How Might Post-Brexit Immigration Policy Affect You?
Posted Wednesday November 21, 2018 (14:21:00)
The big day is rapidly approaching. The UK’s exit from the EU is scheduled for March 29th 2019, giving precious few months for governments in London and Brussels to decide what happens after that date.
The referendum of June 2016 was emotive, seeing statistics mingling with impassioned arguments about British sovereignty. A key issue for the leave campaign was taking control of British borders, leaving behind the EU’s freedom of movement policies in favour of rules and limits written in London.
As yet, no deal has been agreed for post-Brexit Britain’s continued relationship with the EU. During campaigning, it was assumed that the UK could leave the EU, impose its own rules on free movement and still have access to the vast European marketplace. As negotiations with the EU stumble on, it is becoming clear that the UK can’t have one without the other.
This has caused concern amongst economists and business leaders. According to the House of Commons, the EU is the UK’s biggest trading partner, with £341 billion spent on importing EU goods onto British shores, representing 53 percent of all UK imports. At present, these imports are free from tariffs and taxes, while their close proximity to the continent means they are cheap.
The goods brought in from the continent represent essentials for the UK, with food supplies being a major concern. In August, Minette Batters of the National Farmers Union (NFU) warned that the government needed to make food security a priority. Not only does the UK import 40 percent of its food, but much of the domestic agriculture industry is reliant on cheap, seasonal labour supplied by EU citizens.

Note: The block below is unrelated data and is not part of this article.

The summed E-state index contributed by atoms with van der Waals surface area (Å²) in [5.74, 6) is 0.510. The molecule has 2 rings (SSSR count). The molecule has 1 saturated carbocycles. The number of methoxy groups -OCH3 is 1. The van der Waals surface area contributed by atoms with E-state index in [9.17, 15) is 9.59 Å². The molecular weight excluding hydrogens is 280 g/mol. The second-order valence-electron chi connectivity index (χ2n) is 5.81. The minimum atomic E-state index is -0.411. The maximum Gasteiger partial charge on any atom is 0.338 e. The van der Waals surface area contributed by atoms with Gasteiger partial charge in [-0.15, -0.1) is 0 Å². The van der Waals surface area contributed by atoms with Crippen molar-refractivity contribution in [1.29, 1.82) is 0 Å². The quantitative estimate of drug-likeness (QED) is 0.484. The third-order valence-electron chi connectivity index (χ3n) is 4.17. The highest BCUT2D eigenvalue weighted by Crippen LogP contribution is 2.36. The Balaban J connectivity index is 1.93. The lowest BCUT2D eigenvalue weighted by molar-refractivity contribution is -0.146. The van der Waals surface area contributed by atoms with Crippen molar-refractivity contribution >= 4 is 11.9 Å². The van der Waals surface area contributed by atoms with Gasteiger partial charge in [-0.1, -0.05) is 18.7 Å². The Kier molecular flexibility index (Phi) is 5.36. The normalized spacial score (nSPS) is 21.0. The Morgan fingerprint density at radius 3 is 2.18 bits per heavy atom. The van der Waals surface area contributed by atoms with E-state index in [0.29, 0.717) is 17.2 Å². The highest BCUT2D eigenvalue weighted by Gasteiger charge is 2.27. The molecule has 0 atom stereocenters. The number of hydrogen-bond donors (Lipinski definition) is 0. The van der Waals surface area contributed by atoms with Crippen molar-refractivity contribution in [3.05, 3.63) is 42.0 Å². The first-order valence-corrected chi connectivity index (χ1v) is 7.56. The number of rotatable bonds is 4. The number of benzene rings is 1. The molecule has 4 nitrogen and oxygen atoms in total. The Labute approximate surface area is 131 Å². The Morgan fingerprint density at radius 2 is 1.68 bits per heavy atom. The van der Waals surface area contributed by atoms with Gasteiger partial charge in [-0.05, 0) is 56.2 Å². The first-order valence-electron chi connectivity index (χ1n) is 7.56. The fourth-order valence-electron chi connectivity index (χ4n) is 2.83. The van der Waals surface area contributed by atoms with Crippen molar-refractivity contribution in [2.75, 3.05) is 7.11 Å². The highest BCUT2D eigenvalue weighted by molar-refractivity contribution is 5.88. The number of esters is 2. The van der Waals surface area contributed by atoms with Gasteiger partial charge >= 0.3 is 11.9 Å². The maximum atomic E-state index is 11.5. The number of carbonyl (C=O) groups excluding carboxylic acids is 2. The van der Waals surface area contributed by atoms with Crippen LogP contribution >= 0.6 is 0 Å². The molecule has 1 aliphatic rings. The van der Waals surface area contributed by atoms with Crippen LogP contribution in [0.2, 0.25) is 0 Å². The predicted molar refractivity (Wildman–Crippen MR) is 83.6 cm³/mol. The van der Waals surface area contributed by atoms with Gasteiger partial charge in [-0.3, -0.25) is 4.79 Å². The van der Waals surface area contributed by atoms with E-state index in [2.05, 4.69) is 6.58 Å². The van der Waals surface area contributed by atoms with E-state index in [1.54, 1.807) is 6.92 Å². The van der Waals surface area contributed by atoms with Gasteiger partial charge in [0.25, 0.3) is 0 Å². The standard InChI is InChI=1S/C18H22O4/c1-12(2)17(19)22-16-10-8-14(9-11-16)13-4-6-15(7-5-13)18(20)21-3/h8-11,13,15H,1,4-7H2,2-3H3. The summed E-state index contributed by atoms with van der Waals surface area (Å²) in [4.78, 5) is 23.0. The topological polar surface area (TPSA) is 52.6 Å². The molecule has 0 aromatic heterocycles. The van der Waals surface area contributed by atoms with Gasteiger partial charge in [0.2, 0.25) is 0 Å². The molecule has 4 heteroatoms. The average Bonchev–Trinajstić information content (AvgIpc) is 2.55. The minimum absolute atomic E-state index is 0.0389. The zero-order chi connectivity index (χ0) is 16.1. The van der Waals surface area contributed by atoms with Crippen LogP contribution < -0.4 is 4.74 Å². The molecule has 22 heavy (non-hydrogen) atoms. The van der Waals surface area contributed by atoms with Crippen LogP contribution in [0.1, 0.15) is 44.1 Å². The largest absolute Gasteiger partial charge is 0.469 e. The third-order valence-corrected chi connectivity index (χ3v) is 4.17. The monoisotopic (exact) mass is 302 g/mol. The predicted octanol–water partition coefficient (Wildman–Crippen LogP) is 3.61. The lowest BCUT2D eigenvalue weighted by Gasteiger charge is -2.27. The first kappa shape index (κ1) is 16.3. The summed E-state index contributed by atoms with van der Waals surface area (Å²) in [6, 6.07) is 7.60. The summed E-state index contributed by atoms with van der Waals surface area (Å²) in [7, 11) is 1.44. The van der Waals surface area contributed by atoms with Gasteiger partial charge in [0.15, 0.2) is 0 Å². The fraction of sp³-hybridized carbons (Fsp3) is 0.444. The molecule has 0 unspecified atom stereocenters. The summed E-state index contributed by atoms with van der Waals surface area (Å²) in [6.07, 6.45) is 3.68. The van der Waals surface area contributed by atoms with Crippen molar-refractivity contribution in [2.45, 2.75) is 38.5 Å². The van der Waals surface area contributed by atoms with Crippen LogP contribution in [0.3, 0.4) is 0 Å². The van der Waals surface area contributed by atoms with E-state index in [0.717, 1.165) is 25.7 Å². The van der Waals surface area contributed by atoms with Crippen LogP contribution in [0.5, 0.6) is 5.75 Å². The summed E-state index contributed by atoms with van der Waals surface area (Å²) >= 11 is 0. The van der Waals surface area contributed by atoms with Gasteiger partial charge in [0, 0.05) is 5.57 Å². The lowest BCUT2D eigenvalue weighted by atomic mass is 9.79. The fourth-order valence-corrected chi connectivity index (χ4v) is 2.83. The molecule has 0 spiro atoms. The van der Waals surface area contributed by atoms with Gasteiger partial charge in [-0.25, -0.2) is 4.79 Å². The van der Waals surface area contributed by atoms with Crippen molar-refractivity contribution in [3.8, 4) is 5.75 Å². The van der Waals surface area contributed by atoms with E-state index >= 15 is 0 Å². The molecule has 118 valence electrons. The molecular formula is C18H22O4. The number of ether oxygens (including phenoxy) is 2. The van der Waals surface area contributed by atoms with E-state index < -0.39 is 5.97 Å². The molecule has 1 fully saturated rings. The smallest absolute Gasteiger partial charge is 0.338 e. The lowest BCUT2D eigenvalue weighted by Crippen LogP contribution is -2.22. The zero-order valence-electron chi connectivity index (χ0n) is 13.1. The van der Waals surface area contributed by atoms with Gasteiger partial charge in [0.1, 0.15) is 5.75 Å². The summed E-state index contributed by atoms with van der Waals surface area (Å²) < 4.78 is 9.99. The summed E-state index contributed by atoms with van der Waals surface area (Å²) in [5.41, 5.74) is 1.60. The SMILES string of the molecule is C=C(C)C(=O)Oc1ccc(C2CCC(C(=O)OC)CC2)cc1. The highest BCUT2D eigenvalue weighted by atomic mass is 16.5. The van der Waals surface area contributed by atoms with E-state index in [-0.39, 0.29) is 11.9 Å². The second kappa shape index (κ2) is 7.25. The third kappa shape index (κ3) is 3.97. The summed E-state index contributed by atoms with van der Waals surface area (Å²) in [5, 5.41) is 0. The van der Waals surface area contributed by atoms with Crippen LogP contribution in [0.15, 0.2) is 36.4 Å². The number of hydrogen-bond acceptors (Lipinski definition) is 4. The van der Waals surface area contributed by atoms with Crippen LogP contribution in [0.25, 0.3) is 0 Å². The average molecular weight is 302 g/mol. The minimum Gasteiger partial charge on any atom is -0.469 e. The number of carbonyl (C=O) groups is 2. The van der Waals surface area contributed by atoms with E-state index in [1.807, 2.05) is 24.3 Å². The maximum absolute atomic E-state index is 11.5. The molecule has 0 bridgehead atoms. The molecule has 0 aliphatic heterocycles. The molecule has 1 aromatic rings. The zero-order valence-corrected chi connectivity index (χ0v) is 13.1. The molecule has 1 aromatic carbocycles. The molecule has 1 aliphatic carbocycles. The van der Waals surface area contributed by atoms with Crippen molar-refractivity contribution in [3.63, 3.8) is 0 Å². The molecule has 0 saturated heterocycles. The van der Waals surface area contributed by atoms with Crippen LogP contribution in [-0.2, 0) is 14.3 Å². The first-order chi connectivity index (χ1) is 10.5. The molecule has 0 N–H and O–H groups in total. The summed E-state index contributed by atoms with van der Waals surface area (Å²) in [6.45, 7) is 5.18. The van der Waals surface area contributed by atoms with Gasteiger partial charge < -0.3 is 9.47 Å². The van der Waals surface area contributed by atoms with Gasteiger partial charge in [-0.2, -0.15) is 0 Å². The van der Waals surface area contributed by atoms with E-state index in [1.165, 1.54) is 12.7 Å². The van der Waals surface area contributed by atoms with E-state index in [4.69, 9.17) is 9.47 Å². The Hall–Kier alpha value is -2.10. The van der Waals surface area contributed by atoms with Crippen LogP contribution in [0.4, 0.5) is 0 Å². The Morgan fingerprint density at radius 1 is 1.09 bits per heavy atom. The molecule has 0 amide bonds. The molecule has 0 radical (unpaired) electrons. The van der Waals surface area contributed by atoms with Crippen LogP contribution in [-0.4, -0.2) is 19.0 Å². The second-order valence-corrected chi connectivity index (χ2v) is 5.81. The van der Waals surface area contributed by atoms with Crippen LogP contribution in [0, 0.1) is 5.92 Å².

However, it’s not just the products brought into the UK that will impact the post-Brexit economy; 44 percent of all UK exports are shipped to EU countries, generating £274 billion for the British economy.
At the end of October, Chancellor of the Exchequer Philip Hammond announced the autumn budget. This plan for the direction of Britain’s economy was slammed by business leaders as not accounting for the increasingly likely ‘no deal’ scenario. Stephen Martin, Director General of the Institute of Directors criticised Hammond’s budget for offering little support to businesses that are preparing for the turmoil of a deal-less Brexit. "While we hope the chancellor’s confidence that there will be Brexit deal is well-placed,” he said, “firms have to look at all possible scenarios and will be deeply disappointed to see no funds have been allocated to helping them map out potential outcomes.”
The budget criticism comes just weeks after Prime Minister Theresa May and Home Secretary Sajid Javid announced proposals for a post-Brexit immigration policy. The plans follow recommendations from the independent immigration think-tank Migration Advisory Committee.
Mrs May hailed the plans as a: “skills-based system [that] will make sure low-skilled immigration is brought down and set the UK on the path to reduce immigration to sustainable levels.”